“The visionary poet William Blake lived in Felpham from 1800-03, the only time he lived outside London, where he wrote, among many other things, the words which would become the lyrics to Jerusalem, England’s unofficial National Anthem. Blake, voted 38th in the BBC’s Greatest Britons poll, was largely unrecognised in his lifetime yet knowledge of his genius and his influence has expanded through generations of musicians, poets and artists and is ingrained in our culture here and internationally.

“BlakeFest came about to celebrate the time Blake lived locally and also in an attempt to help ensure that Blake’s Cottage was preserved for the future. Our goal was to enrich our community, encourage and present the spirit of creativity and provide entertainment through exhibitions and performances.
Continue reading

“Beware the Jabberwock, my son!”


By: Lewis Carroll

’Twas brillig, and the slithy toves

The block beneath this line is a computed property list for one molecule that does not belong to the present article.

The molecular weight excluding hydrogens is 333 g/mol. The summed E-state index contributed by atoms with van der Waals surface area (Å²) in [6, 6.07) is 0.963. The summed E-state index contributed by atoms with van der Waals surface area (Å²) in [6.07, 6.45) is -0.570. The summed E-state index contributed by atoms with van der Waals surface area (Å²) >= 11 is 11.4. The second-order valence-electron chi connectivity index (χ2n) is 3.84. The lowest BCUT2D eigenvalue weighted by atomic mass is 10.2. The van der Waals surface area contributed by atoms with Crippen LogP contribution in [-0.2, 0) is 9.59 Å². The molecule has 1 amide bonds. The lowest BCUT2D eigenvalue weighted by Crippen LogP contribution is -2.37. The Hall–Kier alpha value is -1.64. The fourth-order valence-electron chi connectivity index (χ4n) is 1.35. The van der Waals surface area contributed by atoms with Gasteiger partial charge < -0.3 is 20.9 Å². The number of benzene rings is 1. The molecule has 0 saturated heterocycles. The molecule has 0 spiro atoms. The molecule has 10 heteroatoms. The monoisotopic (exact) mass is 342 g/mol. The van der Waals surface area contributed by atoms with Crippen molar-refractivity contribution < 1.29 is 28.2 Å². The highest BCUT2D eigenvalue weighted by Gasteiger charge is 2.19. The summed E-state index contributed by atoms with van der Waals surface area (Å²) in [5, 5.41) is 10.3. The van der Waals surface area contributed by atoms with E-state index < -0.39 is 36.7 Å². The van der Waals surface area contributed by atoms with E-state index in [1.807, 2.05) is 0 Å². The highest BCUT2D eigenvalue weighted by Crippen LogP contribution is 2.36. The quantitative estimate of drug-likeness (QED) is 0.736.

Did gyre and gimble in the wabe:
All mimsy were the borogoves,
      And the mome raths outgrabe.

“Beware the Jabberwock, my son!
      The jaws that bite, the claws that catch!
Beware the Jubjub bird, and shun
      The frumious Bandersnatch!”

He took his vorpal sword in hand;
      Long time the manxome foe he sought—
So rested he by the Tumtum tree
      And stood awhile in thought.

And, as in uffish thought he stood,
      The Jabberwock, with eyes of flame,
Came whiffling through the tulgey wood,
      And burbled as it came!

One, two! One, two! And through and through
      The vorpal blade went snicker-snack!
He left it dead, and with its head
      He went galumphing back.

“And hast thou slain the Jabberwock?
      Come to my arms, my beamish boy!
O frabjous day! Callooh! Callay!”
      He chortled in his joy.

’Twas brillig, and the slithy toves
      Did gyre and gimble in the wabe:
All mimsy were the borogoves,
      And the mome raths outgrabe.